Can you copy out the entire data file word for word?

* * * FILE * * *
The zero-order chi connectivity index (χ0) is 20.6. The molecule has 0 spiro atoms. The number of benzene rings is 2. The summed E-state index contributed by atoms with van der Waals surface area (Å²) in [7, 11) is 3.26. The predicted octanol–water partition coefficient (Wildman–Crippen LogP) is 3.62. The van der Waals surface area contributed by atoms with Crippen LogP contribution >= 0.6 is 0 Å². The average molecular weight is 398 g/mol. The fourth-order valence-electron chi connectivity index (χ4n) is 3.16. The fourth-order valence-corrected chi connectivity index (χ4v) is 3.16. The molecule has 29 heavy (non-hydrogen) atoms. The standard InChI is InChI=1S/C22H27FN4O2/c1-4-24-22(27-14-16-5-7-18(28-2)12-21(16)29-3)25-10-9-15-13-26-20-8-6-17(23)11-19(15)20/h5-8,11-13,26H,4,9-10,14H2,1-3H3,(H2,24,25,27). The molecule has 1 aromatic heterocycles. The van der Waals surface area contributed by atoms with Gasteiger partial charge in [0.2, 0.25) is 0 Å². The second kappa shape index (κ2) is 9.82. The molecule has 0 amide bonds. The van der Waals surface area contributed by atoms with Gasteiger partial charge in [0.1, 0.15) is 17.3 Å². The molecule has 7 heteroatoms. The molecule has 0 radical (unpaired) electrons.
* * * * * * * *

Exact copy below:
The zero-order chi connectivity index (χ0) is 20.6. The molecule has 0 spiro atoms. The number of benzene rings is 2. The summed E-state index contributed by atoms with van der Waals surface area (Å²) in [7, 11) is 3.26. The predicted octanol–water partition coefficient (Wildman–Crippen LogP) is 3.62. The van der Waals surface area contributed by atoms with Crippen LogP contribution >= 0.6 is 0 Å². The average molecular weight is 398 g/mol. The fourth-order valence-electron chi connectivity index (χ4n) is 3.16. The fourth-order valence-corrected chi connectivity index (χ4v) is 3.16. The molecule has 29 heavy (non-hydrogen) atoms. The standard InChI is InChI=1S/C22H27FN4O2/c1-4-24-22(27-14-16-5-7-18(28-2)12-21(16)29-3)25-10-9-15-13-26-20-8-6-17(23)11-19(15)20/h5-8,11-13,26H,4,9-10,14H2,1-3H3,(H2,24,25,27). The molecule has 1 aromatic heterocycles. The van der Waals surface area contributed by atoms with Gasteiger partial charge in [0.2, 0.25) is 0 Å². The second kappa shape index (κ2) is 9.82. The molecule has 0 amide bonds. The van der Waals surface area contributed by atoms with Gasteiger partial charge in [0.1, 0.15) is 17.3 Å². The molecule has 7 heteroatoms. The molecule has 0 radical (unpaired) electrons.